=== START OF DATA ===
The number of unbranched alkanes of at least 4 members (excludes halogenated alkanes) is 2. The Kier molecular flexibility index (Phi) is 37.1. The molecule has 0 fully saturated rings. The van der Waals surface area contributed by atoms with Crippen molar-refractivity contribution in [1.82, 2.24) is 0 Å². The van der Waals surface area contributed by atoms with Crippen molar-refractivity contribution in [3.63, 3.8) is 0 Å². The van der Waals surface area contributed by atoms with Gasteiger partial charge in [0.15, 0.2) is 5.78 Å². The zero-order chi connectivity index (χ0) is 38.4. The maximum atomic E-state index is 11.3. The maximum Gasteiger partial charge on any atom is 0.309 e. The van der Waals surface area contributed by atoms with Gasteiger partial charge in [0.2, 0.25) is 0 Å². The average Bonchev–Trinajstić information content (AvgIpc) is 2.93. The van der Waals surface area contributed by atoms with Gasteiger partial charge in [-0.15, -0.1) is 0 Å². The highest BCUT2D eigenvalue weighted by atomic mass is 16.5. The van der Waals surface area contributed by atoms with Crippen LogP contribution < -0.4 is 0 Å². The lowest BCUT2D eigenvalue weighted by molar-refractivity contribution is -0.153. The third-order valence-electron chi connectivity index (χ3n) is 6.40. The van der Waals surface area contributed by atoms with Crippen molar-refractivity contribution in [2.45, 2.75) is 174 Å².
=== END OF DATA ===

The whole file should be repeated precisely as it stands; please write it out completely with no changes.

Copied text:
The number of unbranched alkanes of at least 4 members (excludes halogenated alkanes) is 2. The Kier molecular flexibility index (Phi) is 37.1. The molecule has 0 fully saturated rings. The van der Waals surface area contributed by atoms with Crippen molar-refractivity contribution in [1.82, 2.24) is 0 Å². The van der Waals surface area contributed by atoms with Crippen molar-refractivity contribution in [3.63, 3.8) is 0 Å². The van der Waals surface area contributed by atoms with Gasteiger partial charge in [0.15, 0.2) is 5.78 Å². The zero-order chi connectivity index (χ0) is 38.4. The maximum atomic E-state index is 11.3. The maximum Gasteiger partial charge on any atom is 0.309 e. The van der Waals surface area contributed by atoms with Gasteiger partial charge in [0.2, 0.25) is 0 Å². The average Bonchev–Trinajstić information content (AvgIpc) is 2.93. The van der Waals surface area contributed by atoms with Gasteiger partial charge in [-0.15, -0.1) is 0 Å². The highest BCUT2D eigenvalue weighted by atomic mass is 16.5. The van der Waals surface area contributed by atoms with Crippen LogP contribution < -0.4 is 0 Å². The lowest BCUT2D eigenvalue weighted by molar-refractivity contribution is -0.153. The third-order valence-electron chi connectivity index (χ3n) is 6.40. The van der Waals surface area contributed by atoms with Crippen molar-refractivity contribution in [2.45, 2.75) is 174 Å².